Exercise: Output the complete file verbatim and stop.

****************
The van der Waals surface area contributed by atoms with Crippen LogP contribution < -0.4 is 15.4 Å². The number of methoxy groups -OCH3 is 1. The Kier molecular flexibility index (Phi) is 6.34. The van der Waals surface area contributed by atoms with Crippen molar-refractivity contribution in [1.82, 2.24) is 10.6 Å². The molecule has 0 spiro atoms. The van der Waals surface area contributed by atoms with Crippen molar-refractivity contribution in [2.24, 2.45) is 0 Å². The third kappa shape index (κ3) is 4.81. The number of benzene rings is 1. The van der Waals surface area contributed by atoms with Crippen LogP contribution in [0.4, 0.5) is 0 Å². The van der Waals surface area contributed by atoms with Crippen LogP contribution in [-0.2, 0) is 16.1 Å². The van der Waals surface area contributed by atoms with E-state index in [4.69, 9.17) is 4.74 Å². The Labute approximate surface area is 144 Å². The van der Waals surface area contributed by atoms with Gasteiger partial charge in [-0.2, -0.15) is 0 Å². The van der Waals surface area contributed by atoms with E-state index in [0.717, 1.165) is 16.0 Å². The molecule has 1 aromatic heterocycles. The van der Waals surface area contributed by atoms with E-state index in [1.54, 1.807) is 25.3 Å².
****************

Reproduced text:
The van der Waals surface area contributed by atoms with Crippen LogP contribution < -0.4 is 15.4 Å². The number of methoxy groups -OCH3 is 1. The Kier molecular flexibility index (Phi) is 6.34. The van der Waals surface area contributed by atoms with Crippen molar-refractivity contribution in [1.82, 2.24) is 10.6 Å². The molecule has 0 spiro atoms. The van der Waals surface area contributed by atoms with Crippen molar-refractivity contribution in [2.24, 2.45) is 0 Å². The third kappa shape index (κ3) is 4.81. The number of benzene rings is 1. The van der Waals surface area contributed by atoms with Crippen LogP contribution in [0.4, 0.5) is 0 Å². The van der Waals surface area contributed by atoms with Crippen LogP contribution in [-0.2, 0) is 16.1 Å². The van der Waals surface area contributed by atoms with E-state index in [4.69, 9.17) is 4.74 Å². The Labute approximate surface area is 144 Å². The van der Waals surface area contributed by atoms with Gasteiger partial charge in [-0.2, -0.15) is 0 Å². The van der Waals surface area contributed by atoms with E-state index in [0.717, 1.165) is 16.0 Å². The molecule has 1 aromatic heterocycles. The van der Waals surface area contributed by atoms with E-state index in [1.54, 1.807) is 25.3 Å².